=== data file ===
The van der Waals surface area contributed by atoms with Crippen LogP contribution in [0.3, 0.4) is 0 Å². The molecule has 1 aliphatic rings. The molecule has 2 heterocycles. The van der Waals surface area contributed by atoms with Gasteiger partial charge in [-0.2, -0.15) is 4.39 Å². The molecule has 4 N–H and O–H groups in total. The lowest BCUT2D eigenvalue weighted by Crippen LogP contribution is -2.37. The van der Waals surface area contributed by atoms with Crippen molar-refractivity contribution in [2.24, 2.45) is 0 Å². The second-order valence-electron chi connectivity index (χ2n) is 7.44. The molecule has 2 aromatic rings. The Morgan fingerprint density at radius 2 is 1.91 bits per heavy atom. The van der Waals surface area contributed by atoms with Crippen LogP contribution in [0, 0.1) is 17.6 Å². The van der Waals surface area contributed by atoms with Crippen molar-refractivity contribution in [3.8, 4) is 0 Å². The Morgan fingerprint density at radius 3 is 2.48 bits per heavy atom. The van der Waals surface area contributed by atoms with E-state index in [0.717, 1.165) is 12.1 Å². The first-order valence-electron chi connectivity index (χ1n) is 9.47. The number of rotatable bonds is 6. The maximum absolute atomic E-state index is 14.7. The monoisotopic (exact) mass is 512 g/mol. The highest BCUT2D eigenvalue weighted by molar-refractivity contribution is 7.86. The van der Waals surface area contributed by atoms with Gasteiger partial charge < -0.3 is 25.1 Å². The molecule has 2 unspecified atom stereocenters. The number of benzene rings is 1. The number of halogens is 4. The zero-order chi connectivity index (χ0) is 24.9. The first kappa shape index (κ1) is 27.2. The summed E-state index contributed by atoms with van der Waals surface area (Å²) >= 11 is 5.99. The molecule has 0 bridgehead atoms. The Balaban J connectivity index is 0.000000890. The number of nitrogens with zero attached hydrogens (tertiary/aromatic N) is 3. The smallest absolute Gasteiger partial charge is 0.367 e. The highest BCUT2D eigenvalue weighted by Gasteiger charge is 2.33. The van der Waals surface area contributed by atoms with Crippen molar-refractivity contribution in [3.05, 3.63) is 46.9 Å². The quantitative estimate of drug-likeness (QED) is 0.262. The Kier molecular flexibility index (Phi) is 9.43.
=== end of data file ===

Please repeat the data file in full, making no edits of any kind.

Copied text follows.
The van der Waals surface area contributed by atoms with Crippen LogP contribution in [0.3, 0.4) is 0 Å². The molecule has 1 aliphatic rings. The molecule has 2 heterocycles. The van der Waals surface area contributed by atoms with Gasteiger partial charge in [-0.2, -0.15) is 4.39 Å². The molecule has 4 N–H and O–H groups in total. The lowest BCUT2D eigenvalue weighted by Crippen LogP contribution is -2.37. The van der Waals surface area contributed by atoms with Crippen molar-refractivity contribution in [2.24, 2.45) is 0 Å². The second-order valence-electron chi connectivity index (χ2n) is 7.44. The molecule has 2 aromatic rings. The Morgan fingerprint density at radius 2 is 1.91 bits per heavy atom. The van der Waals surface area contributed by atoms with Crippen LogP contribution in [0, 0.1) is 17.6 Å². The van der Waals surface area contributed by atoms with Crippen molar-refractivity contribution in [3.8, 4) is 0 Å². The Morgan fingerprint density at radius 3 is 2.48 bits per heavy atom. The van der Waals surface area contributed by atoms with E-state index in [0.717, 1.165) is 12.1 Å². The first-order valence-electron chi connectivity index (χ1n) is 9.47. The number of rotatable bonds is 6. The maximum absolute atomic E-state index is 14.7. The monoisotopic (exact) mass is 512 g/mol. The highest BCUT2D eigenvalue weighted by molar-refractivity contribution is 7.86. The van der Waals surface area contributed by atoms with Gasteiger partial charge < -0.3 is 25.1 Å². The molecule has 2 unspecified atom stereocenters. The number of benzene rings is 1. The number of halogens is 4. The zero-order chi connectivity index (χ0) is 24.9. The first kappa shape index (κ1) is 27.2. The summed E-state index contributed by atoms with van der Waals surface area (Å²) >= 11 is 5.99. The molecule has 0 bridgehead atoms. The Balaban J connectivity index is 0.000000890. The number of nitrogens with zero attached hydrogens (tertiary/aromatic N) is 3. The smallest absolute Gasteiger partial charge is 0.367 e. The highest BCUT2D eigenvalue weighted by Gasteiger charge is 2.33. The van der Waals surface area contributed by atoms with Crippen molar-refractivity contribution in [3.05, 3.63) is 46.9 Å². The quantitative estimate of drug-likeness (QED) is 0.262. The Kier molecular flexibility index (Phi) is 9.43.